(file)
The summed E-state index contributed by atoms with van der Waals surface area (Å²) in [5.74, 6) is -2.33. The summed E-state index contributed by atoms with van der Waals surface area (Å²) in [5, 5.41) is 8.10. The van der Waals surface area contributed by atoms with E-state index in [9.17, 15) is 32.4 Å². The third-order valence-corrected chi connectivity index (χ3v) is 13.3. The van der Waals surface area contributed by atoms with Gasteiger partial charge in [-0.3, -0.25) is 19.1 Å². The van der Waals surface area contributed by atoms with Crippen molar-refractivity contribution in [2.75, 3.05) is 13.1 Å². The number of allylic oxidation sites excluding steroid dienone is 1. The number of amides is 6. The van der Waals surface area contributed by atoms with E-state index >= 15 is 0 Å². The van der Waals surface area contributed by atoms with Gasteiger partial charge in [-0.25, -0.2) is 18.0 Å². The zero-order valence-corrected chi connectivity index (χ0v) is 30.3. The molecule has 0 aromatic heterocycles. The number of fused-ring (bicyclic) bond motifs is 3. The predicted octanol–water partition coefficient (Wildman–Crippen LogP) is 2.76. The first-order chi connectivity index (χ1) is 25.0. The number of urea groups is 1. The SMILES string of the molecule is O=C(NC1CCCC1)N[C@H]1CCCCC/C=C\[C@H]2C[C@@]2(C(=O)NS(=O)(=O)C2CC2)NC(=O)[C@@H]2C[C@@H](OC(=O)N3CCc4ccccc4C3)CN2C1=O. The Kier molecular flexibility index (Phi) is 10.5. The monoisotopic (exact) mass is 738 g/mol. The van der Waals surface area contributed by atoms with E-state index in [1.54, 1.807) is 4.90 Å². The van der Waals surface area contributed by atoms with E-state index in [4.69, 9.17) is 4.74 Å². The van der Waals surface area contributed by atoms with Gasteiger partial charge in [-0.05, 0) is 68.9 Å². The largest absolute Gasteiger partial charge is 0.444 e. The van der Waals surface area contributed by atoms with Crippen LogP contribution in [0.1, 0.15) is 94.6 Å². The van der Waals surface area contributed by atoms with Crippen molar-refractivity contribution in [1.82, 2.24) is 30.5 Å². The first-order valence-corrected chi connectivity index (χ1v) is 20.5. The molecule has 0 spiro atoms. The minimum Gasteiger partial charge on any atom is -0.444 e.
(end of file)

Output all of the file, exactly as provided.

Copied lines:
The summed E-state index contributed by atoms with van der Waals surface area (Å²) in [5.74, 6) is -2.33. The summed E-state index contributed by atoms with van der Waals surface area (Å²) in [5, 5.41) is 8.10. The van der Waals surface area contributed by atoms with E-state index in [9.17, 15) is 32.4 Å². The third-order valence-corrected chi connectivity index (χ3v) is 13.3. The van der Waals surface area contributed by atoms with Gasteiger partial charge in [-0.3, -0.25) is 19.1 Å². The van der Waals surface area contributed by atoms with Crippen molar-refractivity contribution in [2.75, 3.05) is 13.1 Å². The number of allylic oxidation sites excluding steroid dienone is 1. The number of amides is 6. The van der Waals surface area contributed by atoms with E-state index >= 15 is 0 Å². The van der Waals surface area contributed by atoms with Gasteiger partial charge in [-0.25, -0.2) is 18.0 Å². The zero-order valence-corrected chi connectivity index (χ0v) is 30.3. The molecule has 0 aromatic heterocycles. The number of fused-ring (bicyclic) bond motifs is 3. The predicted octanol–water partition coefficient (Wildman–Crippen LogP) is 2.76. The first-order chi connectivity index (χ1) is 25.0. The number of urea groups is 1. The SMILES string of the molecule is O=C(NC1CCCC1)N[C@H]1CCCCC/C=C\[C@H]2C[C@@]2(C(=O)NS(=O)(=O)C2CC2)NC(=O)[C@@H]2C[C@@H](OC(=O)N3CCc4ccccc4C3)CN2C1=O. The Kier molecular flexibility index (Phi) is 10.5. The monoisotopic (exact) mass is 738 g/mol. The van der Waals surface area contributed by atoms with E-state index in [1.54, 1.807) is 4.90 Å². The van der Waals surface area contributed by atoms with E-state index in [4.69, 9.17) is 4.74 Å². The van der Waals surface area contributed by atoms with Gasteiger partial charge in [-0.05, 0) is 68.9 Å². The largest absolute Gasteiger partial charge is 0.444 e. The van der Waals surface area contributed by atoms with Crippen LogP contribution in [0.1, 0.15) is 94.6 Å². The van der Waals surface area contributed by atoms with Crippen molar-refractivity contribution in [1.82, 2.24) is 30.5 Å². The first-order valence-corrected chi connectivity index (χ1v) is 20.5. The molecule has 0 spiro atoms. The minimum Gasteiger partial charge on any atom is -0.444 e.